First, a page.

A: (English) Well, I come in, and as Ron stated earlier, we do our COVID temperature checks and all that good stuff; clean your hands, clean your space again, because you never know who’s been at your space the night before. I check the menus, double check, make sure we’re still doing the same menu and then I prep and make and cut and wrap over 300 sandwiches every day. And then at 9:30 I head out here to the main cafe area and I cut and store all the pizzas for the day. And a typical day we’ll serve anywhere between 75 to 100 pizzas. So, after that, after the three lunches, we clean up and then I’ll check and see what I need to cut and prepare for the next day, whether it’s cheeses or meats and if it needs [to be] sliced, I’ll slice that and then I’ll clean up and then go home. 


Q: How would you say that your job has changed because of COVID?

A: (English) I would say we’re doing more the grab-and-go proportioning over years past. Before, you guys used to serve yourselves in the cafe. Actually, all the food service areas now are pretty much how lower [division] is done on the normal with prepping everything, cupping everything, wrapping everything, making sure it’s safe because of COVID. There’s more detailed cleaning now. It’s almost like a double check; you clean it and then you clean it again and then you sanitize it again, just to make sure. A lot more washing the hands, a lot more glove changing and then the mask, absolutely. And then keeping, you know, space. We used to not really worry about working right next to someone; now you’re limited in time when you can [work next to someone]; it’s only when necessary. 


Q: What is one good thing you would say has come out of this situation with the pandemic?

A: (Linton)Well one thing that’s on our part is that now that we have three meals instead of two so we can do more batch cooking. So, what that helped us do was it gave us a time in between each group to do a full sanitation. We walk through, make sure everything is sanitized and disinfected, so that has helped us as far as setting up food and making sure everything out here is taken care of. The biggest change because of COVID is we had to have more people come in and work other people’s jobs, so it’s helped us cross train the team. So everyone is more aware of what everyone else does now and that’s very beneficial to me as a manager. So everyone kind of can fill in for other people when they call [in] sick or whatever and that’s very helpful.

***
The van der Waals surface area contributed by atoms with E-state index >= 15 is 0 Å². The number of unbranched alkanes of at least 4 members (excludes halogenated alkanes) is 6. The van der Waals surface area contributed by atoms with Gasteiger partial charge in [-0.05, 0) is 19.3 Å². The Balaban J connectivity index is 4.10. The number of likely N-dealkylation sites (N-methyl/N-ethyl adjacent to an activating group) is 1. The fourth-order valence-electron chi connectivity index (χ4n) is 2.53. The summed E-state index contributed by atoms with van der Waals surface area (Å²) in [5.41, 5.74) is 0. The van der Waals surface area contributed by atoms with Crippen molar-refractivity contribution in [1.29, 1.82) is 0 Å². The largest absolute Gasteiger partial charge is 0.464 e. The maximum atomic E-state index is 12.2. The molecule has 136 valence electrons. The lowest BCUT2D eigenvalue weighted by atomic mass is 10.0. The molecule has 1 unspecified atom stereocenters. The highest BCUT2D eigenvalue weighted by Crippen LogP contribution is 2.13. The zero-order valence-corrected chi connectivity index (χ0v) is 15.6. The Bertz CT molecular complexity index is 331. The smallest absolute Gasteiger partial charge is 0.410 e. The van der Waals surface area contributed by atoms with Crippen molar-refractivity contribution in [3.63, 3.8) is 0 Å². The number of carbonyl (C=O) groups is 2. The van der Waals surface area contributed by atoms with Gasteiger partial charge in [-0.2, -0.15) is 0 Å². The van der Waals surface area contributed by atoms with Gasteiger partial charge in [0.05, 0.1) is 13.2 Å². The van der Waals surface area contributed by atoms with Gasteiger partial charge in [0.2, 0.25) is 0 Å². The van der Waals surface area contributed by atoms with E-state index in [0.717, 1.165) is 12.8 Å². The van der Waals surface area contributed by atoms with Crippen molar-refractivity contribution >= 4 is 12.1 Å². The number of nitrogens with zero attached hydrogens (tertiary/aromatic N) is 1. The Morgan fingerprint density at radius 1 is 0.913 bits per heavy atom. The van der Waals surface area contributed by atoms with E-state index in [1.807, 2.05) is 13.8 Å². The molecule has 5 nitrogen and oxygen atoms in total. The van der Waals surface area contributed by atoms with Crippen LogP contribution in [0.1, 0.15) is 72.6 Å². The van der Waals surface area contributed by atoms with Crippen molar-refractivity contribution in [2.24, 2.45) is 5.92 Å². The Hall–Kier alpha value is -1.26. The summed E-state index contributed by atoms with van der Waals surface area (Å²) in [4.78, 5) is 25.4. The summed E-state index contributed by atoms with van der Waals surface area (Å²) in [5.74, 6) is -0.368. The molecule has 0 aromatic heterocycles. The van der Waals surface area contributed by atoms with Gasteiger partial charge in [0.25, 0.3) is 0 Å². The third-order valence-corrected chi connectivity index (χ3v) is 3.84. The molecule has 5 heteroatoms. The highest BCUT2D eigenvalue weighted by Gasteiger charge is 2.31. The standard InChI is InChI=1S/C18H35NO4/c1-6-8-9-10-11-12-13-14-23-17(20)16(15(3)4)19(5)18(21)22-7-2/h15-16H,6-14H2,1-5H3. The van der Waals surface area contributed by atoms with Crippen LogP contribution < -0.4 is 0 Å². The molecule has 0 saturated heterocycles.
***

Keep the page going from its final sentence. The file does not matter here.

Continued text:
Q: What would you say is your favorite part of your job?

A: (English) Connecting and conversing with all the kids and the staff. Since the first day I’ve been here, the staff has been more than welcoming, did not treat me like an outsider, which is very rare, when you come, especially to a private school or a prestigious workplace like Berkeley. From Mr. Seivold, Mr. Jordan, all the way down, not to exclude Mr. Houston, they’ve pretty much befriended me way above and beyond anything I can expect. The first year I was here, I made contacts with Coach Ciao and Coach Richie Warren. and Richie invited me over too, I’ve taken probably twenty thousand pictures of the baseball team’s games in the last two and a half years. And he’s always introduced me to the team mom, and we’ve had a good relationship going back and forth. Like I said, I’ve done lots of photos for these kids, and the parents are quick to soak them up. And then with Coach Ciao, I took pictures of one football game and then he grabbed me and asked me if I wanted to run the video and now for the last two and a half years I’ve run the endzone video for the football games. 

A: (Linton) It’s about interacting with the students and staff. I mean, we love to keep you guys happy, we like to see the smiles on your faces when you walk in and you are like “what’s for lunch” and we can hear you walking in, “Oh yay!” you know. That’s the best part of it. We get to actually sit down a lot and eat sometimes with the students and get their feel for what their likes are and their dislikes of the menus. So it’s just that, working with them and trying to make them happy. We make sure that they are, you know, thought of; that they know that their opinions matter. We like to get their thoughts on what they want more of and less of on the menu so that we can write the menus based on what their likes are and their dislikes.
A: (English) Absolutely. I mean, I think that’s one thing that’s increased with COVID too. It seems like the kids are more appreciative. Not that they ever […] [were] disrespectful or anything here, but they’re showing more gratification. 


Q: What are your hobbies and interests outside of work?

A: (Linton) Well, working out. I try to stay in shape by running and kayaking. I try to do a lot of kayaking, fishing, things like that. I like to be outdoors.